The relation between officers and enlisted men should in no sense be that of superior and inferior nor that of master and servant, but rather that of teacher and scholar. In fact, it should partake of the nature of the relation between father and son, to the extent that officers, especially commanders, are responsible for the physical, mental, and moral welfare, as well as the discipline and military training of the men under their command who are serving the Nation in the Marine Corps.
People Skills: How to Assert Yourself, Listen to Others, and Resolve Conflicts by Robert Bolten
Life and getting things done is about interacting with others. Bolten asserts that people naturally possess bad communication patterns, and he seeks to provide a framework to alter the way we talk with one another. The book focuses on listening, assertion skills, conflict-resolution, and problem-solving.
The way you manage money and invest will have long term impacts on your life. Many officers start their careers deep in the hole after taking the USAA/Navy Federal Career Starter loans. A great option for someone wanting to pay off high interest credit cards, or student loans. A questionable option for someone wanting to buy a new mustang!
Learn and teach your Marines, because everyone needs to understand investing and finance.
One Up On Wall Street by Peter Lynch
An incredibly well known book filled with timeless knowledge about the fundamentals of investing. Lynch simplifies investing to it’s very core and offers pros and cons for all types of investments such as stocks, mutual funds, bonds, etc. A surprisingly interesting read that won’t take long to get through.
Get Rich Carefully by Jim Cramer
A modern look at investing, exploring today’s companies, CEOs, and investment strategies. Jim Cramer is well known for his shows, appearances on CNBC, and decades of experience. A hands on approach to choosing great companies to invest in.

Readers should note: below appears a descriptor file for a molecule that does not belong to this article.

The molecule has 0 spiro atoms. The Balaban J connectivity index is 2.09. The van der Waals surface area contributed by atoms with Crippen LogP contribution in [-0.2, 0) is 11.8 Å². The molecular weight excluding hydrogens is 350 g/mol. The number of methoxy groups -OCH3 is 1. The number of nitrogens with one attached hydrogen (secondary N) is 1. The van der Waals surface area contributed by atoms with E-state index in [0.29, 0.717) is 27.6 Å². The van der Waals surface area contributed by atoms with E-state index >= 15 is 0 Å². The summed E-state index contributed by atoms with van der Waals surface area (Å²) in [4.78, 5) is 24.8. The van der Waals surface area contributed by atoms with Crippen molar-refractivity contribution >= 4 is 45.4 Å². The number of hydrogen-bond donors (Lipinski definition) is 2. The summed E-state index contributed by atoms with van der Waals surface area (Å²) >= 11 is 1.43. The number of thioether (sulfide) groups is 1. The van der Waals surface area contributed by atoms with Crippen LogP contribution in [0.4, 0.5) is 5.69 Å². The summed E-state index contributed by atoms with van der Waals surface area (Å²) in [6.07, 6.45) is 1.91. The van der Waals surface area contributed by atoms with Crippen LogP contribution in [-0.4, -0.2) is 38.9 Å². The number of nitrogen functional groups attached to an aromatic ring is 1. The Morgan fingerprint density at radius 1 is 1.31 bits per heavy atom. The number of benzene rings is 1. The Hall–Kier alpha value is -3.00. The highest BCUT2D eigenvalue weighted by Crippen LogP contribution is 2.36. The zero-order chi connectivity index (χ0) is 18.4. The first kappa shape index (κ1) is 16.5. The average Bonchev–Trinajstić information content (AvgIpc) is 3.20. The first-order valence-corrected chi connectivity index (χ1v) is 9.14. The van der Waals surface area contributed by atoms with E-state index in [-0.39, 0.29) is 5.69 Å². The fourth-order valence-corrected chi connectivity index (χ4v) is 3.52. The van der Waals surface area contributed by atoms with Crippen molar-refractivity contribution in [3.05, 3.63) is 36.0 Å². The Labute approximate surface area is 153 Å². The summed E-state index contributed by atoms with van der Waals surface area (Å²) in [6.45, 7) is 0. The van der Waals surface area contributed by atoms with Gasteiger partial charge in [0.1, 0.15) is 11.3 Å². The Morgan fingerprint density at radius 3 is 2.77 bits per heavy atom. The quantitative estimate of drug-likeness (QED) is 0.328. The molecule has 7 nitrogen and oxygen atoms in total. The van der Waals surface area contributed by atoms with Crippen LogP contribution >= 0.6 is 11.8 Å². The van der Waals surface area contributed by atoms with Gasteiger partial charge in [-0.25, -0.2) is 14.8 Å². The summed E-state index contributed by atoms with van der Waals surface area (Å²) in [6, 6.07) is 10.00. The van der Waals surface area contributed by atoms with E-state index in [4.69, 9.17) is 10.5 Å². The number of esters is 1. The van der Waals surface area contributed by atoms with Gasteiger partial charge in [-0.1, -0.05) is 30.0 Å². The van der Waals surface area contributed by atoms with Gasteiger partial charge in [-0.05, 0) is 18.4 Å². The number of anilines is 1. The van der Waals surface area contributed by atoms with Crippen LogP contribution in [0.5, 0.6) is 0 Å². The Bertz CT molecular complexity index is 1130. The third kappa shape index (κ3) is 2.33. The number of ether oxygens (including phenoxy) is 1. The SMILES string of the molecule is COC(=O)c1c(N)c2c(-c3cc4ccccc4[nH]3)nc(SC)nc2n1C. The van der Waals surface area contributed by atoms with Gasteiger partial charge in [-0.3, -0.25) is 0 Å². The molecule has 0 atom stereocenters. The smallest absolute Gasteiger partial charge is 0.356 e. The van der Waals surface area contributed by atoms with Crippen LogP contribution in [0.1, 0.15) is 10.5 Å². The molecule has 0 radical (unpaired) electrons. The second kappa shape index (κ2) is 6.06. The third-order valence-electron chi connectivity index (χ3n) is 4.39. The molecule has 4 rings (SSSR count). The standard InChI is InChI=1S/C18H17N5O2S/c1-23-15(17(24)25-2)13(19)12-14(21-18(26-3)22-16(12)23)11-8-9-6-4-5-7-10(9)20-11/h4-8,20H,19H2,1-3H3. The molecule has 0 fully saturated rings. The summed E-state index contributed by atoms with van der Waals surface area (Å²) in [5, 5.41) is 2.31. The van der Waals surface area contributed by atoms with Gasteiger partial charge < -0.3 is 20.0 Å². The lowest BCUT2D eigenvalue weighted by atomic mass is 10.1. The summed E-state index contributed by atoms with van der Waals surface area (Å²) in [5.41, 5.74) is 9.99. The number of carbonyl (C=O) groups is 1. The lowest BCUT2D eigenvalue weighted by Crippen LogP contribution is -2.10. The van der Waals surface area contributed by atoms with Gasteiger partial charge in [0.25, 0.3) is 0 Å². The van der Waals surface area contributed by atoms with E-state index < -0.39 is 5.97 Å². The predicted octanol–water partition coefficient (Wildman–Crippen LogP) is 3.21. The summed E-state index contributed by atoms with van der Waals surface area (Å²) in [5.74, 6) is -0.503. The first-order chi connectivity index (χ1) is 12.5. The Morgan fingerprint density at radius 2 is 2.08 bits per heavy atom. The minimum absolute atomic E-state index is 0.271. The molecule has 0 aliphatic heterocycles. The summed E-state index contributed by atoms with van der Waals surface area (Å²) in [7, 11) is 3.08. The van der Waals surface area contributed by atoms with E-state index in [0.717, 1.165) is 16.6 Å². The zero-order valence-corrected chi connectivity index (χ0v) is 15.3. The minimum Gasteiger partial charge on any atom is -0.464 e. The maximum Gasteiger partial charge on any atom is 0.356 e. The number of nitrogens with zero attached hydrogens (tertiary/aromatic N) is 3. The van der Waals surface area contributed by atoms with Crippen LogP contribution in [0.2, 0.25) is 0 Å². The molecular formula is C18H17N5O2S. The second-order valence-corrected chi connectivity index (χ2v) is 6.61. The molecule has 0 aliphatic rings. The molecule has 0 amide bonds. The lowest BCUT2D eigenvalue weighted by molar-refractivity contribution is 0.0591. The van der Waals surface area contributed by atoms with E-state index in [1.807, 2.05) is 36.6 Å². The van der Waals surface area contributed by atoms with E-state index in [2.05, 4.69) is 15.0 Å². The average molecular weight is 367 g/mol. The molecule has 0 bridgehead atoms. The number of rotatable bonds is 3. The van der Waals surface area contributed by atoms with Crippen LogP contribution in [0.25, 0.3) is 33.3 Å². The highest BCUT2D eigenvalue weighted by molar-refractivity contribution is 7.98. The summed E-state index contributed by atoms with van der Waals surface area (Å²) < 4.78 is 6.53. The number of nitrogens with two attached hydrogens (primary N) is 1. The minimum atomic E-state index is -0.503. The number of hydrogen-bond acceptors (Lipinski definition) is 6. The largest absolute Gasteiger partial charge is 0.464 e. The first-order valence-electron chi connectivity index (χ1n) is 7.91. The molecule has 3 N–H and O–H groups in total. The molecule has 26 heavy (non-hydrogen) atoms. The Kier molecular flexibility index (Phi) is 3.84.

Productivity and Decision Making
The Marine Corps is a machine that prides itself on efficient and consistent systems which enable fluid decision making. We do not live in a black and white world, and war is no exception. There are great military books that discuss tactics, techniques, and procedures, as well as tactical decision making. Here are a few with a more business and social perspective.
The Power of Habit: Why We Do What We Do in Life and Business by Charles Duhigg
A look at how habits influence individuals, businesses, and retailers. A huge chuck of our daily routine revolves around habit. As leaders, it is important for us to develop productive habits such as running, strength training, studying our profession, and READING. More importantly, we want our Marines to understand and develop good habits.
Thinking, Fast and Slow by Daniel Kahneman
Explore the systematically illogical mind of humans. The fast thinking system is a result of human development since the beginning of time. We make quick decisions in order to survive, but they are natural occurrences that do not apply human logic. The slow thinking system is about examining situations in the context of more than a single event.
Despite the purpose and title of this post, it seems fitting there should be at least a few recommendations in the military genre. If none of the above suits your taste, maybe these will draw some interest.
On Combat, The Psychology and Physiology of Deadly Conflict in War and in Peace by Dave Grossman
A critical must-read for all military personnel. Grossman reveals the tough and realistic truth about the physiological affects of combat and stress on the human body. More importantly, he gives insight into how we might train to prevent debilitating bodily occurrences.
Passion of Command: The Moral Imperative of Leadership by Bryan McCoy
A book by a Marine for Marines. Colonel McCoy provides detailed guidance into how Marines should be trained, disciplined, and held to high standards. There is an emphasis on the idea that what may seem like a small deficiency can lead to further degradation of standards which affect our combat capabilities.
Photo by Lance Cpl. John Wilkes from Marines.mil